I remember when I was at Colorado Mountain College being forced by my professors to keep detailed exposure statistics for every single image I made.  This was with film so there was no metadata attached with each shot upon exposure.  I had to keep a written record of every single shot and this forced me to slow down and learn.  The thought of recording every exposure by hand now seems ludicrous, but the lesson is there.  Slow down, think, compose and create a strong image.

When I shoot digitally I sometimes pretend that I am shooting film.  I only have 24 frames to make something interesting so I better take my time and think through each exposure.  LCD screens don't exist so I'll have to wait to see the results until I develop my film.  Oh, the anxiety of wondering if I got the shot or completely messed it up is almost too much for me to handle.  But I hold off and that excitement and sense of wonder is returned to the process allowing creativity to flow naturally and freely.  

I shoot a lot of personal work with a Holga.  It has got to be one of the crappiest cameras out there but I have created some of my favorite pictures with it.  I use 120 film so I only have 12 exposures with each roll and it gives me the opportunity to be patient with my compositions.  The Holga has the added value of only having 2 exposure options . . . sunny or cloudy.  Pretty simple.  

When I get a roll back from the lab I always experience a tiny bit of nervousness before looking at the negatives.  Sometimes these fears are realized and the entire roll is underexposed, but more often something magical happens.  The subjects I photographed were transformed inside the camera and visually come to life.   

The mystery and wonder of photography is fully evident with the Holga and I try to bring this philosophy to my digital shooting by being mindful of the process while utilizing sophisticated tools and technologies.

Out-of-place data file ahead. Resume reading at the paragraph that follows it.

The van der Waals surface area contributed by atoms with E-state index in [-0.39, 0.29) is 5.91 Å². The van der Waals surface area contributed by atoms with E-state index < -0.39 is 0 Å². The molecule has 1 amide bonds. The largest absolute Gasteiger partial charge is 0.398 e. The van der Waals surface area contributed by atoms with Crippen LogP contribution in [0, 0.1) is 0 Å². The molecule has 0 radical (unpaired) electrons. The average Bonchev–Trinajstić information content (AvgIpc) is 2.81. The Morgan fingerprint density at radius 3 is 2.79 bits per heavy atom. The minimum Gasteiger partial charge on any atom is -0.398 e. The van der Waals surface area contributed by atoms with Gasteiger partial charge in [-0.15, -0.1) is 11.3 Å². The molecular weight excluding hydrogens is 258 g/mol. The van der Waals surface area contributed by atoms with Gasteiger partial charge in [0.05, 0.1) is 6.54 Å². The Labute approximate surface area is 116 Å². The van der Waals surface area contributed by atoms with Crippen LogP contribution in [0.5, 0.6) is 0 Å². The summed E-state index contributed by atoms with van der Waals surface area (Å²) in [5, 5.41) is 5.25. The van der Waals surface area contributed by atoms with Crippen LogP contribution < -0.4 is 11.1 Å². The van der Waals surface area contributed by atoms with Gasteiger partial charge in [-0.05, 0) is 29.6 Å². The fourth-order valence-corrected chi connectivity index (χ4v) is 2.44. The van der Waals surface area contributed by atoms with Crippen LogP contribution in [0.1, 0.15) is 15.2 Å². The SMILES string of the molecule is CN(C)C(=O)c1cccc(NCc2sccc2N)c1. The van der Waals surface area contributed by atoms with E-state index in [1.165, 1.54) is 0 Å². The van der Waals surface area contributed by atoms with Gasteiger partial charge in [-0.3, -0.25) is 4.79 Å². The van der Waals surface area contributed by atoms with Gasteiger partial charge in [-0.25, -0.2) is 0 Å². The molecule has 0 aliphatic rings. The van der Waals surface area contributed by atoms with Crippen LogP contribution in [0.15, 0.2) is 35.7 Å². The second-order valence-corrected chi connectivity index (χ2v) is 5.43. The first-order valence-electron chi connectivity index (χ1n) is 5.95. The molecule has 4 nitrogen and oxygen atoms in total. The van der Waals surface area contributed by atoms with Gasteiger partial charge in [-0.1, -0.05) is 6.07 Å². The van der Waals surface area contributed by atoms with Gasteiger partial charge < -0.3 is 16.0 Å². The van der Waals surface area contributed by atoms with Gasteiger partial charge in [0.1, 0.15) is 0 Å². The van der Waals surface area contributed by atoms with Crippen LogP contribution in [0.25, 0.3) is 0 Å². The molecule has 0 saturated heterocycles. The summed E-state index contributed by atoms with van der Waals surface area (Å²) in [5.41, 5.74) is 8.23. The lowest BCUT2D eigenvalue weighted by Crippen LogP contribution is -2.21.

I urge all of you to go out with your camera (whatever it may be) and limit yourself to only shooting 12 frames.  Shoot 12 frames and enjoy the process.  Allow the mystery and magic to take over for a while and most importantly, have fun.

'Fred and his Eagle'
Shot with my Holga

Wednesday, April 1, 2009


(Posted by Ryan)

We have a small landscape exhibition at Integrative Medicine in Hagerstown, Maryland.  Rob Bastress, the owner, suggested I hang some of my prints during a recent acupuncture appointment.  I seldom matte and frame my prints, but it's something I am interested in doing more of, so I thought, what better opportunity to put together a fine art portfolio? 

Integrative Medicine offers a unique atmosphere for artwork and I decided my landscape photography would fit into the environment well.  My landscape work is very serene and is based around the idea of finding beauty everywhere in the natural world.  This turned out to be a great collaboration between a place of healing and some of my favorite landscape photographs.  

If you've ever considered acupuncture, I strongly recommend Rob at Integrative Medicine.  Go in for a consultation and take a look at some prints.  If you're already a patient, let me know what you think of the new artwork in the hallways.